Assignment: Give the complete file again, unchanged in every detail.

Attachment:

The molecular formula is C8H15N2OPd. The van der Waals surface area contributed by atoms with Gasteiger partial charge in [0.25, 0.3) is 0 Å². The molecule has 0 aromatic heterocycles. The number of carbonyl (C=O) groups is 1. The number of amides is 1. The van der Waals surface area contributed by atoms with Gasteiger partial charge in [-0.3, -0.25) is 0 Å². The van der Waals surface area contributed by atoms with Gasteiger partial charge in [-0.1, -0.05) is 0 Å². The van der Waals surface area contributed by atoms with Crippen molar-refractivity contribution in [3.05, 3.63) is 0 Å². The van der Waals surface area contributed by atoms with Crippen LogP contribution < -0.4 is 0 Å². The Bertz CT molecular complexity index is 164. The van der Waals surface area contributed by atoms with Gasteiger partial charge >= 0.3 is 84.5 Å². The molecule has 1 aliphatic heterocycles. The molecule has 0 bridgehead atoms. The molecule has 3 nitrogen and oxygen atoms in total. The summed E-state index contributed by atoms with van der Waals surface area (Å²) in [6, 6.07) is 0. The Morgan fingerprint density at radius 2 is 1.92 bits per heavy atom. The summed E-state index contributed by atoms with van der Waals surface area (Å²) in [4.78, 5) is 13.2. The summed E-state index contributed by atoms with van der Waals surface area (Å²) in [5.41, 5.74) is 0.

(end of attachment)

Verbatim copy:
The molecular formula is C8H15N2OPd. The van der Waals surface area contributed by atoms with Gasteiger partial charge in [0.25, 0.3) is 0 Å². The molecule has 0 aromatic heterocycles. The number of carbonyl (C=O) groups is 1. The number of amides is 1. The van der Waals surface area contributed by atoms with Gasteiger partial charge in [-0.3, -0.25) is 0 Å². The van der Waals surface area contributed by atoms with Gasteiger partial charge in [-0.1, -0.05) is 0 Å². The van der Waals surface area contributed by atoms with Crippen molar-refractivity contribution in [3.05, 3.63) is 0 Å². The van der Waals surface area contributed by atoms with Crippen LogP contribution < -0.4 is 0 Å². The Bertz CT molecular complexity index is 164. The van der Waals surface area contributed by atoms with Gasteiger partial charge >= 0.3 is 84.5 Å². The molecule has 1 aliphatic heterocycles. The molecule has 0 bridgehead atoms. The molecule has 3 nitrogen and oxygen atoms in total. The summed E-state index contributed by atoms with van der Waals surface area (Å²) in [6, 6.07) is 0. The Morgan fingerprint density at radius 2 is 1.92 bits per heavy atom. The summed E-state index contributed by atoms with van der Waals surface area (Å²) in [4.78, 5) is 13.2. The summed E-state index contributed by atoms with van der Waals surface area (Å²) in [5.41, 5.74) is 0.